$150,000. 40% of this is $60,000. Winning the auction but not getting permis-

sion happens just 10% of the time and has an associated value loss of $150,000.

10% of this is minus $15,000. Failing to win the property in the sealed bid

auction results in a value loss of $50,000 owing to our initial design work.

This happens 50% of the time so the contribution to overall expected value is

a value loss of $25,000. Overall, our strategy has a value of just $20,000.

In this case we can also use our model to investigate changes in the assump-

tions. Suppose that we decided that the initial design work could be delayed

until after we gained permission to develop. What would this do to value?

The NPV would now be 50% of zero plus 10% of minus $100,000 plus 40% of

$150,000. This is $50,000. So now we know that the impact on value of doing

the initial design before we know for sure that it is needed is $30,000.

Success values

A related concept to decision trees is the idea of success values. A success

value is the value assuming that a successful outcome is achieved. It is easiest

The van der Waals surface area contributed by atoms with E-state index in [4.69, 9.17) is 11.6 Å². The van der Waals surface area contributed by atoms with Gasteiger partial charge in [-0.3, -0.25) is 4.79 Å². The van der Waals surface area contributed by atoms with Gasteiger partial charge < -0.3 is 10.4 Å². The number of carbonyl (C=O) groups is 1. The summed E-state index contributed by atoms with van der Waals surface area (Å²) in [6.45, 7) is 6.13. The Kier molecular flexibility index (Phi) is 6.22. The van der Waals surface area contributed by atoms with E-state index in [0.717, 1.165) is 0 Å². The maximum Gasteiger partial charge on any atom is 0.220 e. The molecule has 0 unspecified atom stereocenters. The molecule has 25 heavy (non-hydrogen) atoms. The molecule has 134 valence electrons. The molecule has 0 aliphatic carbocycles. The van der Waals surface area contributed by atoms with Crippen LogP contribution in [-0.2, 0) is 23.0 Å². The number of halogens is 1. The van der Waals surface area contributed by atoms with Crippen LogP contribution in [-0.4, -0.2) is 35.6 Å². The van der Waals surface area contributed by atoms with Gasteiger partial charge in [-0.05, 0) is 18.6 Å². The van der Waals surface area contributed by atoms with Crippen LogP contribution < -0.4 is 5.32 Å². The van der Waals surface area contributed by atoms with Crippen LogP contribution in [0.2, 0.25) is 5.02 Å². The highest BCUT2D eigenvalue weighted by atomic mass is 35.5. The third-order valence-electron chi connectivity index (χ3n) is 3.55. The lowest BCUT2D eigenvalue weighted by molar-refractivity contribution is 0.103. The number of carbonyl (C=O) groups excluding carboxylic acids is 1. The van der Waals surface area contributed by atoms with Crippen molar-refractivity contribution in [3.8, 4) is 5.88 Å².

to explain this through a simple example.

I swim a lot and I keep detailed records of how often I swim and how far I

manage each time. These records show that in 2005 I covered a total distance

of 572.5 km whereas in 2006 I only did 546.0 km. How should I explain the

approximately 5% decline in distance covered? Was age finally taking its toll?

I suggest that to think about my swimming it would be best to distinguish

between days when I did swim (we can call this success) and the days when I

did not (failure). A check of the records shows that in 2005 I swam 285 times

with an average distance per swim of 2,009 m while in 2006 I only swam 263

times but each swim averaged 2,076 m. This gives a much more informative

picture. The reduction in overall distance was due to a cut in the number of

times that I swam.

The idea of a success value can be very useful when dealing with situations